LHR’s entry is soundly panned by the judges, but it makes me laugh. Look, I know Borat’s a tired reference, and I know the sketch is flawed. It makes fun of how outdated the reference is but also tries to indulge in it. The overall result is pretty uneven. Unevenness aside, props to them for dealing with the situation and moving on like the professionals they are. And with editing and sound effects. Impressive. Plus, they managed to find a funny “show me the money” reference, which were previously thought extinct.

Conversely, I really cannot get into Elizabeth and Andy’s impromptu conversation with one another. The judges, on the other hand, love it. Compelling, engaging, etc. When Andy asks, “Can I pretend I’m [Zach]?” I’m pretty disappointed Elizabeth shoots him down. It could’ve been hilarious to invent a series of outright lies to Elizabeth’s prepared questions. Conversely, I find I don’t really care about their stories of awkward young lust. Like Dum Dum’s submission, it spends a lot of time meandering. But without the same level of energy and humor to kick things off. In fact, when the clip’s over, I’m positive Anthony, Belknap and Besser are going to slam it. But no! The opposite occurs! Maybe it’s a good thing I’m not a judge.

Despite the surprise response to Totally Laime’s submssion, the judges offer up a quality discussion about how putting Elizabeth and Andy’s marriage front and center could give the show the hook it needs. This seems like it’d implicitly promote Andy from Psychic to Host. Something at least one past judge discouraged. But, hey...that was weeks ago.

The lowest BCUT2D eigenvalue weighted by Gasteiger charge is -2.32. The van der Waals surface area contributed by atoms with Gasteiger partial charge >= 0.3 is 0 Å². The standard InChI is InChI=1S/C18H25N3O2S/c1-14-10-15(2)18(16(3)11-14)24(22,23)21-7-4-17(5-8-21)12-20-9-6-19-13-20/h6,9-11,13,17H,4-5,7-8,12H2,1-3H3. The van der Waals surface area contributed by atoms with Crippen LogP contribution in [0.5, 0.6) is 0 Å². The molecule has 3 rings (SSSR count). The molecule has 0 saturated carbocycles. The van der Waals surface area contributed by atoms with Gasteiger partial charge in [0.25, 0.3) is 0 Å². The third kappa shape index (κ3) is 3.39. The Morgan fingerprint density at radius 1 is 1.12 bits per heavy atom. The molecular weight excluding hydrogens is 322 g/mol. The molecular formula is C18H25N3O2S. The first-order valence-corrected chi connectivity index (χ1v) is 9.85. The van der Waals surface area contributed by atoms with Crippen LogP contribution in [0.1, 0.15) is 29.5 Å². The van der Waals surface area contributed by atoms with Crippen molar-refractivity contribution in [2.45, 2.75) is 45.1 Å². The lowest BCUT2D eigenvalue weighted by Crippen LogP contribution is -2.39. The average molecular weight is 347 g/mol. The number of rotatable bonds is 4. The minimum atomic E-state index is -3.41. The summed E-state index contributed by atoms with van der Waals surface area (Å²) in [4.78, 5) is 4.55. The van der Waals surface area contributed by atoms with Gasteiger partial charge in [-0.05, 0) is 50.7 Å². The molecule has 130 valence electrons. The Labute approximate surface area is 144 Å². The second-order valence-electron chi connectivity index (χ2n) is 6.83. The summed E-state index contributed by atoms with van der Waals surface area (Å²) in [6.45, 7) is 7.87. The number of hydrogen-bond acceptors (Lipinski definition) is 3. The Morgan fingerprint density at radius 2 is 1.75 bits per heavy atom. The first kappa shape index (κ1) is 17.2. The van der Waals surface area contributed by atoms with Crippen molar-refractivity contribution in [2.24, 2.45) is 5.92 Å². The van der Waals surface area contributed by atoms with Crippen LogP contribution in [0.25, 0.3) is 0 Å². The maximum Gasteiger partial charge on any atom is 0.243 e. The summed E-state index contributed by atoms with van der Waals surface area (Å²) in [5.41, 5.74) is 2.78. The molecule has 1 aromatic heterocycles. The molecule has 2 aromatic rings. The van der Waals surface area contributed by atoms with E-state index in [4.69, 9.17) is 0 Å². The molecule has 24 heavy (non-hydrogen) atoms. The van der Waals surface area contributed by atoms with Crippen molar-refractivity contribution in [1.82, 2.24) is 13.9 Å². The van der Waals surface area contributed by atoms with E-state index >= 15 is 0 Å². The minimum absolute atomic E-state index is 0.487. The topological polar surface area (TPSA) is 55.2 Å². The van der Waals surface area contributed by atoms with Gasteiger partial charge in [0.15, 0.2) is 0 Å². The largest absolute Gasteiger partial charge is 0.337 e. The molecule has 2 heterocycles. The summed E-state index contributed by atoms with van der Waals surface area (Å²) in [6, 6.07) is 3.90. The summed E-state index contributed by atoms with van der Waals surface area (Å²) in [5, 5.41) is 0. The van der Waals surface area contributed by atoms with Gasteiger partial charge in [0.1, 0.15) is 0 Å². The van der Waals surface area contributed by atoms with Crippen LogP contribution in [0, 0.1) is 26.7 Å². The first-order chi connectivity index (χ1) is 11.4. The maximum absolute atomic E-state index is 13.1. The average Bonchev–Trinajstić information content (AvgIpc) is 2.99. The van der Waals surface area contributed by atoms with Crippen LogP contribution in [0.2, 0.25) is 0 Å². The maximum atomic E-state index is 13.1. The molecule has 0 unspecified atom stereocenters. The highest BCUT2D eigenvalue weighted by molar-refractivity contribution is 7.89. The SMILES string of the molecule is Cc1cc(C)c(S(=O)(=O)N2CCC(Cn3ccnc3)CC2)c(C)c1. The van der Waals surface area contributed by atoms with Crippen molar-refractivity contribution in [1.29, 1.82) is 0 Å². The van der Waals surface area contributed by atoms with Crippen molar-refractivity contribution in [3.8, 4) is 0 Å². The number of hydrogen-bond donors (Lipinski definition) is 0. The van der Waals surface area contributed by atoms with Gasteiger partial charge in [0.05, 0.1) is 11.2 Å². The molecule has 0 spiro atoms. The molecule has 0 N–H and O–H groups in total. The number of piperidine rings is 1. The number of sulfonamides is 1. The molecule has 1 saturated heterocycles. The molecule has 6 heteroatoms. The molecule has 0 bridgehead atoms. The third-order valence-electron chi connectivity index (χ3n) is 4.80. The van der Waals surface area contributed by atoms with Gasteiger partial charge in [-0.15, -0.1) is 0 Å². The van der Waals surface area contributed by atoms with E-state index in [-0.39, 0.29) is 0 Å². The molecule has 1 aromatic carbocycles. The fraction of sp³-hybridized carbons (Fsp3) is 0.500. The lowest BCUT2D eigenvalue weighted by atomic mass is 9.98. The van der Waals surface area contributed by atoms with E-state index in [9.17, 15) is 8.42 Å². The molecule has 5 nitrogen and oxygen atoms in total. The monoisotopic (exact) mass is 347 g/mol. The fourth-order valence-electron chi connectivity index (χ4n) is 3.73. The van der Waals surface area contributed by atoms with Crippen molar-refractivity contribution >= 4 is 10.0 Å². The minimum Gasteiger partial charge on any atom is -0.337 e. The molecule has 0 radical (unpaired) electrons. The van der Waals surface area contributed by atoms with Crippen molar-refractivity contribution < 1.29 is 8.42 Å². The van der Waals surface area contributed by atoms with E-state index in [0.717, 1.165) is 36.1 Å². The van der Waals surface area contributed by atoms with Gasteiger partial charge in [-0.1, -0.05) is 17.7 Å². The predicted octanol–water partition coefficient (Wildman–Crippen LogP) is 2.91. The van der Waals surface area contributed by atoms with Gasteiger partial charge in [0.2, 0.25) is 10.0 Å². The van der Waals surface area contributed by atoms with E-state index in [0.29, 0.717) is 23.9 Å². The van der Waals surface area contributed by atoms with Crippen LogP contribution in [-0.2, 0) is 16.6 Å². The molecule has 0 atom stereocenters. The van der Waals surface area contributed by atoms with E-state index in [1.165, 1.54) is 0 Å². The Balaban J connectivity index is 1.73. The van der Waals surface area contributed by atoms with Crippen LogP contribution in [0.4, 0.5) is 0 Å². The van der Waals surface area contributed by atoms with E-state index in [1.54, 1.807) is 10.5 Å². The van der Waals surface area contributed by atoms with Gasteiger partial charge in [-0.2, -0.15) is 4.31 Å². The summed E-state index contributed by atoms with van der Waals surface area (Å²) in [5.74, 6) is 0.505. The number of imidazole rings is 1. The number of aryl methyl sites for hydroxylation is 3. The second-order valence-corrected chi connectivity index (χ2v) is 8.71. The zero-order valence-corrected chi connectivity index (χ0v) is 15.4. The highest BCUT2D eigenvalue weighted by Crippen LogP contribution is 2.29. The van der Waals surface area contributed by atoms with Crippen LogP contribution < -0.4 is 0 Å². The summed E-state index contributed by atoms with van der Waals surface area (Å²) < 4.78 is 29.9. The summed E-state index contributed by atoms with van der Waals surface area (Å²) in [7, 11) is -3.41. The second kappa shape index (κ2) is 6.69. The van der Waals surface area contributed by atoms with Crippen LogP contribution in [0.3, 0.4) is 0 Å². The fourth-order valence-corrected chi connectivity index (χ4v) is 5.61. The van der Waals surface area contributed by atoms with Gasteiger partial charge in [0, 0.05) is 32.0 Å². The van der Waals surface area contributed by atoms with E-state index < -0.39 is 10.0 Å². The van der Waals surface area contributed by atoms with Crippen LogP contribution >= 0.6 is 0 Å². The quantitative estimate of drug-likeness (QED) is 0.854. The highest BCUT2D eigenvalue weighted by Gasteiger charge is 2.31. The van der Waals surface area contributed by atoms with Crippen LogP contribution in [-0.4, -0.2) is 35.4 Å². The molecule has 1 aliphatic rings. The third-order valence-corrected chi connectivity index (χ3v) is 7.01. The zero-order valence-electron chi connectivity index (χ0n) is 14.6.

Episode 9.3: The Judgment

For the first time, a judgment episode fills me with a genuine sense of dread. I don’t want any of these podcasts to have to “lose.”

LHR is still pissed. “I guess we just didn’t find it funny you guys lied to us,” says Unnamed LHR Troupe Member #3. Their tale of furious diligence both sheds some light and makes their submission that much more extraordinary. I may be giving them too much credit here, especially since their sketch, which admittedly got a laugh or two out of me, was pretty sub par overall. But they offer up a solid defense and really seem to have it together, both technically and creatively. Earwolf could do worse.

“Isn’t the goal to make you laugh, at the end of the day?” Anthony muses after they hang up on LHR. Hmm. I’ll come back to that later.

Tommy and Karl aren’t quite as, uh, magnanimous as their Brooklyn competitors. They aren’t quite their usual affable selves. When asked if they kept a full five minutes on purpose when three may have been better, Karl seethes, “I was just five minutes’ worth of angry, that’s all.” Well, maybe he doesn’t seethe, per se, but it’s certainly the least-pleasant we’ve heard them over the past nine weeks. Then Anthony finishes it off with some good-ol’ American bullying, and they hang up.

Then Anthony adds, “I will say this: those two guys made me laugh the most.” Isn’t that the goal, at the end of the day? Perhaps not.

After some podcast-related chit-chat, it’s time for The Challenge’s most dramatic rose ceremony yet. LHR is cut loose, and they are calm and reserved in defeat. “Well, you blew it!” shouts Unnamed LHR Troupe Member #2. I can’t help but feel he’s right.

But really, having to let any of these three go feels like “blowing it,” in a way. The silver lining is the exposure received, plus the weeks of discussing the ins and outs of sketch comedy with Besser. Anna delivers one last quality barb: “Fuck it, Nerdist approached us with a million dollars!”

Now it’s on to Week 10. Excitement! What challenge does the last week of the competition hold? If it’s anything like your Top Chefs or your Project Runways, it’ll be something standard. Giving the remaining two podcasts near-total creative freedom. So, let’s hope it isn’t that.

In the meantime, I’ll tide myself over with the latest episode of LHR. Shine on, you crazy diamonds.